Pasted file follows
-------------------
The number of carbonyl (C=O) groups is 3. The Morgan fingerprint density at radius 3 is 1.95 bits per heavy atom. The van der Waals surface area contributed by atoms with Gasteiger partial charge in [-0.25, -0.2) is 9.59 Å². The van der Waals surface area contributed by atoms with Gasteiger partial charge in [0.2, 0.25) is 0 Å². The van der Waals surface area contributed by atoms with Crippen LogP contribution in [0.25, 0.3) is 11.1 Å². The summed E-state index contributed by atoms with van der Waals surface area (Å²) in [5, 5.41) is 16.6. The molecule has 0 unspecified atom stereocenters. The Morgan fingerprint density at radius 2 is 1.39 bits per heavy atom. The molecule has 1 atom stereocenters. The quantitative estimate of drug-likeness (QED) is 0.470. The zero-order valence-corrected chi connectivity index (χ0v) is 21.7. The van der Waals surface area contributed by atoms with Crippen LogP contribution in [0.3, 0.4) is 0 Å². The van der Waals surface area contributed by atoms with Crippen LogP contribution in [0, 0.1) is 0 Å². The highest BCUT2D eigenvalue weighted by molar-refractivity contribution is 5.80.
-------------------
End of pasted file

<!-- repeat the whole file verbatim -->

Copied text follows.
The number of carbonyl (C=O) groups is 3. The Morgan fingerprint density at radius 3 is 1.95 bits per heavy atom. The van der Waals surface area contributed by atoms with Gasteiger partial charge in [-0.25, -0.2) is 9.59 Å². The van der Waals surface area contributed by atoms with Gasteiger partial charge in [0.2, 0.25) is 0 Å². The van der Waals surface area contributed by atoms with Crippen LogP contribution in [0.25, 0.3) is 11.1 Å². The summed E-state index contributed by atoms with van der Waals surface area (Å²) in [5, 5.41) is 16.6. The molecule has 0 unspecified atom stereocenters. The Morgan fingerprint density at radius 2 is 1.39 bits per heavy atom. The molecule has 1 atom stereocenters. The quantitative estimate of drug-likeness (QED) is 0.470. The zero-order valence-corrected chi connectivity index (χ0v) is 21.7. The van der Waals surface area contributed by atoms with Crippen LogP contribution in [0.3, 0.4) is 0 Å². The van der Waals surface area contributed by atoms with Crippen LogP contribution in [0, 0.1) is 0 Å². The highest BCUT2D eigenvalue weighted by molar-refractivity contribution is 5.80.